Blog Post

A powerful case for change


Anne Torreggiani, Chief Executive of The Audience Agency on asking the right questions and using the right kinds of evidence

Creative Barking & Dagenham. DAGFEST. Photo Dabuju Media

I’m emphatically on the record saying that Creative People and Places (CPP) will be most important thing that happens to audience development in our working lifetime. Which is not to say that CPP has invented excellent community-led arts practice, rather that it builds on a noble tradition, putting this work front and centre, at scale and with an ambition to change cultural practice and policy for ever. At least that’s what I fervently hope! CPP is already showing the wider cultural sector an alternative world-view through the lens of bold and authentic experiment. While many wring their hands about the continued dominance of elite audiences and talk well-meaningly about the need to be more relevant and involving, CPP Places are just getting on with it.

And it’s working. At The Audience Agency, we are working in one way or another with most Places on understanding the impact they are having on their communities, often in quite nuanced and qualitative ways. At the national level, however, Arts Council England have charged us to carry out a purely quantitative meta-analysis of all CPP participants and audiences. Consistently, this shows that CPP reverses many of the patterns we see for mainstream cultural institutions, with the population groups we usually think of as less arts-engaged being over-represented. Using Audience Spectrum profiling shows us that those most likely to be regular arts audiences live in large urban centres with a rich cultural offer, have tertiary education and comfortable lifestyles. CPP audiences would normally be isolated from the existing infrastructure, and are far more representative of the demographic diversity of their Places. Take a look – and see how this is working for East Durham Creates.

Robust, quantitative evidence like this is vital if we are to change hearts and minds about the social and creative value of a more democratic approach to planning and co-devising a community’s arts experience. Heart-warming stories of lives transformed, however true and eloquent they are, won’t be enough. Sitting alongside such qualitative evaluation of impact on individuals’ lives, rigorous quantitative data makes a powerful case for change.

But I think we could and should go further. Because individual Places are rightly focused on local impact, learning and adapting as they go, there has been less coherent formative analysis at the national level. Looking over three years of national audience data, I believe that we need hard evidence that it’s not what (or where) you do – but the way that you do it that matters. We cannot let the top-line conclusion of the CPP experiment be that if you simply make quality arts available at the hyper-local level, it will make a difference. We need to quantify in an unequivocal way why audience/ participant-focus matters. To show how the quality of involvement, local decision-making and co-creation are responsible for such radically divergent audience profiles and community experiences.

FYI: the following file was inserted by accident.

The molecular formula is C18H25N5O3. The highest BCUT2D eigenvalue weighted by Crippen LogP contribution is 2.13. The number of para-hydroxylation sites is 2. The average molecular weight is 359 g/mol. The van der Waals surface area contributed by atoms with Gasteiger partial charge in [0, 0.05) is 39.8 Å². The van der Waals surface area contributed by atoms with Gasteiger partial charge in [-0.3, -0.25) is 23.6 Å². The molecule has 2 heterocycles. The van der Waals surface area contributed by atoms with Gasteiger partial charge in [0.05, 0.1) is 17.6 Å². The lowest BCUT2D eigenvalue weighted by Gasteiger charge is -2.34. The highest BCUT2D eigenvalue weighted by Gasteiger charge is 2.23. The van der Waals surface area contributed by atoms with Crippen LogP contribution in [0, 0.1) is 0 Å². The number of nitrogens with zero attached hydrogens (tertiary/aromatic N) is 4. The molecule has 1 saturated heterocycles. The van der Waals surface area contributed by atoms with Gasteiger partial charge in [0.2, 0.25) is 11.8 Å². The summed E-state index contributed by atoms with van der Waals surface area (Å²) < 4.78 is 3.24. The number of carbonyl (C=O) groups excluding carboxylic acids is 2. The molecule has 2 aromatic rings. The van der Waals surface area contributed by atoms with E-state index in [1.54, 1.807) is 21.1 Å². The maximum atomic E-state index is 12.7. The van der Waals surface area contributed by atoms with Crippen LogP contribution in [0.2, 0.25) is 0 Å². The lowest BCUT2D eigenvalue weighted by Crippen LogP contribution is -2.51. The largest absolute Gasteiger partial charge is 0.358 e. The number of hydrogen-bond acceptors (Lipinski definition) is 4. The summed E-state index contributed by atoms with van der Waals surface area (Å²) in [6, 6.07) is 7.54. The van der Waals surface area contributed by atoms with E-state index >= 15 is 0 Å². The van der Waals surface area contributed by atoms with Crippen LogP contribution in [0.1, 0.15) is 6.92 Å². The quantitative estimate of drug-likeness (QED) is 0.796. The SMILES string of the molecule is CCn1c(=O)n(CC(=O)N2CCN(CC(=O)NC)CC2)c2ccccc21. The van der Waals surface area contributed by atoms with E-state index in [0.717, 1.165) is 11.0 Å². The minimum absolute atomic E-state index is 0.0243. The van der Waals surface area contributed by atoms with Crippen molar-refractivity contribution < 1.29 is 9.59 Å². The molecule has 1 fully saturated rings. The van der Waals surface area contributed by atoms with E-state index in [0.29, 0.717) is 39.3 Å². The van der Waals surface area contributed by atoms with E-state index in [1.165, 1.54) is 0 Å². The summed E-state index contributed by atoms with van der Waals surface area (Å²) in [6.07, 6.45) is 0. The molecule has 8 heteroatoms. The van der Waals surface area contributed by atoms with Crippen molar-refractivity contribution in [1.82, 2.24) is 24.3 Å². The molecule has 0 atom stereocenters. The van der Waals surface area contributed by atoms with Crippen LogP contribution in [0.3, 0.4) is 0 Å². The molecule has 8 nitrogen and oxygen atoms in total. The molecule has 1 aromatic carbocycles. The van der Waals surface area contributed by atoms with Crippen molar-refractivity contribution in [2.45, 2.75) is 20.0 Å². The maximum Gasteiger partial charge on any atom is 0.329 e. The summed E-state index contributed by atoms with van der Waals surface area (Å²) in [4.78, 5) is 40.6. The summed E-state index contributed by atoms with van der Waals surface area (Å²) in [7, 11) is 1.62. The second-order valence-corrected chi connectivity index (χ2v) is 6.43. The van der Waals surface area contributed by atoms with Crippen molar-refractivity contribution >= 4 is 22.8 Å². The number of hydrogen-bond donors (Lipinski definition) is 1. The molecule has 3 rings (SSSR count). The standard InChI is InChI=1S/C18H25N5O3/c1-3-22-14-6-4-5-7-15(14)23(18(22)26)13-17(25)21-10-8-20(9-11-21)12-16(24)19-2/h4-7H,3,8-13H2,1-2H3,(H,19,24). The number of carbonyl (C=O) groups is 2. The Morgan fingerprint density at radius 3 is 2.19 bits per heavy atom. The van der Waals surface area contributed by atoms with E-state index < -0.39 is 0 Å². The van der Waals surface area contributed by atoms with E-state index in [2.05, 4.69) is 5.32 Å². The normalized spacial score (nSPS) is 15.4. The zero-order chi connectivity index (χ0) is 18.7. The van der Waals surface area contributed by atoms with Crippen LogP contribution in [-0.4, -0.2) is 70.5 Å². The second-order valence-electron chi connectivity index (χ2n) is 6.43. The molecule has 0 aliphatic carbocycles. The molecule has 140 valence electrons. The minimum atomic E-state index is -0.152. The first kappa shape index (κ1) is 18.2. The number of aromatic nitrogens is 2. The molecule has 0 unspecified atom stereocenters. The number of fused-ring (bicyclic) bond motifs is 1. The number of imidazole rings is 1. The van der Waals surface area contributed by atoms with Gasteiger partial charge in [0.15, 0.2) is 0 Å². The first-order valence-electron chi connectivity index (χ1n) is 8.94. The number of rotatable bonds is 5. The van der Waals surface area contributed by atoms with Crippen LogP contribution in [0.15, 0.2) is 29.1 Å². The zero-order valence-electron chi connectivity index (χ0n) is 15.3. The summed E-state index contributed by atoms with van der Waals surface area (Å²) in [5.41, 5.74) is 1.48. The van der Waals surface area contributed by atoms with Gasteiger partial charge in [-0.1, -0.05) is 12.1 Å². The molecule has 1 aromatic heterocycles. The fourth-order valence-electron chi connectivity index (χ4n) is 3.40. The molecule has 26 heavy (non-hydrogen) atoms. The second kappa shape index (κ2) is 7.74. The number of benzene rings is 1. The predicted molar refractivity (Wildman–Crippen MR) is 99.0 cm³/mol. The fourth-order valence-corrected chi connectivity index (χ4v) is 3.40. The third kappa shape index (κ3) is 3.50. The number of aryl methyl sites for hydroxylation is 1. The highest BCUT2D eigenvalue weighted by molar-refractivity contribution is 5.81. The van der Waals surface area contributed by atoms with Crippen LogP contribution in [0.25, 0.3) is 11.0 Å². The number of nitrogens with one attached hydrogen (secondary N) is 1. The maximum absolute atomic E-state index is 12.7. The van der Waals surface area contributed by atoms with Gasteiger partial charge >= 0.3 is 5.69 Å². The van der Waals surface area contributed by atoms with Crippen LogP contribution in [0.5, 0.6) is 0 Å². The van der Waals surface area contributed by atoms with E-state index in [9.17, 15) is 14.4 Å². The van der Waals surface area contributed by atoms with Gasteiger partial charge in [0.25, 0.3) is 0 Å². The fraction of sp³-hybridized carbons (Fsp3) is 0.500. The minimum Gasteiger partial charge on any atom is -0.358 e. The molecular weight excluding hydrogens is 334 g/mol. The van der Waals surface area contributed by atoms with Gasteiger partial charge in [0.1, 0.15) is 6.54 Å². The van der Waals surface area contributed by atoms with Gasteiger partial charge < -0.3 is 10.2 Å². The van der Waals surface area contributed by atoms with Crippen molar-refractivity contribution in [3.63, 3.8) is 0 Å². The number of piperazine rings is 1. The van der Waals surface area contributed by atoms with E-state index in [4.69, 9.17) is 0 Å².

Without this, the truly radical step-change that CPP promotes will be harder to achieve. CPP is a crucible in which cultural professionals are honing new skill sets and sensibilities, in which funders and an unusually wide range of other stakeholders are learning about sharing power and resources. I see a future in which this experience changes the behaviour of tomorrow’s cultural leaders, policy-makers and funders to the advantage of our communities. We need to nail the lessons learned and make a crystal clear case by asking the right questions and using the right kinds of evidence. Wooliness and being too hooked up on demonstrating success could threaten to dilute this legacy.

There are a number of methods by which we could explore quantitatively the link between audience-focus and real community engagement, and I’ll be talking to ACE and others about taking the analysis to this next level. But nothing about us without us is for us; this is not something The Audience Agency could or should try to do without the full involvement of CPP people and places. If you’re interested in working with us on developing this kind of insight from the national data do please get in touch.

Anne Torreggiani, The Audience Agency

Image: Creative Barking & Dagenham. DAGFEST. Photo Dabuju Media